The patient experience is quickly becoming one of the most important aspects of healthcare and for a good reason. Part of providing a better experience is ensuring every person is safe, treated with respect and provided with personalized patient-centered care.
At Women’s Care Florida we are dedicated to improving the lives of women every single day. To live out our promise, our highly-skilled care team always strive to make sure patients are safe and completely cared for when they choose one of our practices.
This week marks National Patient Safety Week. In observance of this important event, we explain how providers and patients can both play a critical role in improving the patient experience and ensuring patient safety is at the forefront of their healthcare.
Health Care Team’s part:
- Providers see dozens of patients a week; each person has different issues and concerns. Regardless of their busy schedules, your provider should listen to your individual needs and offer both clinical and emotional support. This level of care helps to build trust between you and your health care provider. Research shows that patients typically experience better outcomes if they trust their healthcare provider.
- Good communication is key to patient safety. Health care providers should not be quick to dismiss your concerns or disagree, but thoroughly explain their diagnosis and provide clear answers. They should also ask questions about your medical records, such as any current health conditions, prescription drugs, family history or other relevant information to help them avoid error and make sure your information is up-to-date.
- Your provider’s supporting staff also play a role in improving the patient experience and safety. The entire care team should act professionally, treat you with respect and be helpful. Poor customer service can lead to poor customer satisfaction, which could affect the outcome of your visit. It’s important that you feel like your provider is competent and values your business.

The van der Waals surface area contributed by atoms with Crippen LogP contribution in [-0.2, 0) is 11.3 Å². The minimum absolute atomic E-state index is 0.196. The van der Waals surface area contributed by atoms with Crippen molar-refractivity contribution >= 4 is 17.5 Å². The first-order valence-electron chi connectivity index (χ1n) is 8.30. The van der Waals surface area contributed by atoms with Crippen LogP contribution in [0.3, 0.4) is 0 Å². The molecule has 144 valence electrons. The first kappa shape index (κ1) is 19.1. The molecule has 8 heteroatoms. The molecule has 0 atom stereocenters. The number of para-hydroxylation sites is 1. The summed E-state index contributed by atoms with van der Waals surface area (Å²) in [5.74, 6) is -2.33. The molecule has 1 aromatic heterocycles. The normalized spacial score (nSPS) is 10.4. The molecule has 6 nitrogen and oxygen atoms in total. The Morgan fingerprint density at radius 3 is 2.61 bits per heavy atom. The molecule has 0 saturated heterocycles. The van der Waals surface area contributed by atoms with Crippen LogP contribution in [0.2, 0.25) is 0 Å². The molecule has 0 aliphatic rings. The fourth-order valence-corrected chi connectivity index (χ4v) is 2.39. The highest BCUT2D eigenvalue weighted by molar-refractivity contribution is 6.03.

- Unfortunately, your health care provider does not always know everything that’s going on with your body. Just as it’s important for your provider to be a good communicator, it’s also important for you to openly communicate with them about your current concerns, past health conditions, family history, medications, dietary supplements or any other updates. Of course, it’s difficult to remember all of this information at each visit. Before stepping foot in your doctor’s office, create a list of your medical concerns/inquiries to make sure you’re getting the most out of every appointment.
- An informed patient is at more of an advantage than an uninformed patient. With an unlimited amount of healthcare information available online, it’s becoming easier to self-educate. If your gynecologist or obstetrician diagnoses you with a health condition, it’s probably a good idea to go home and do some research. The next time you meet with your doctor, you’ll know what questions to ask or what concerns to bring up.
- You have to be your own advocate. Do your research, and find out what your rights are as a patient. Often, people don’t realize that patients have rights, such as the right to know your past and present medical status, informed consent for all treatment and procedures, and doctor-patient confidentiality,. If you’re knowledgeable about these topics, then you’re improving your chances at having safe, competent care.
At Women’s Care Florida, your safety is our utmost concern. To learn more about how we are working to keep our patients safe, talk to a provider.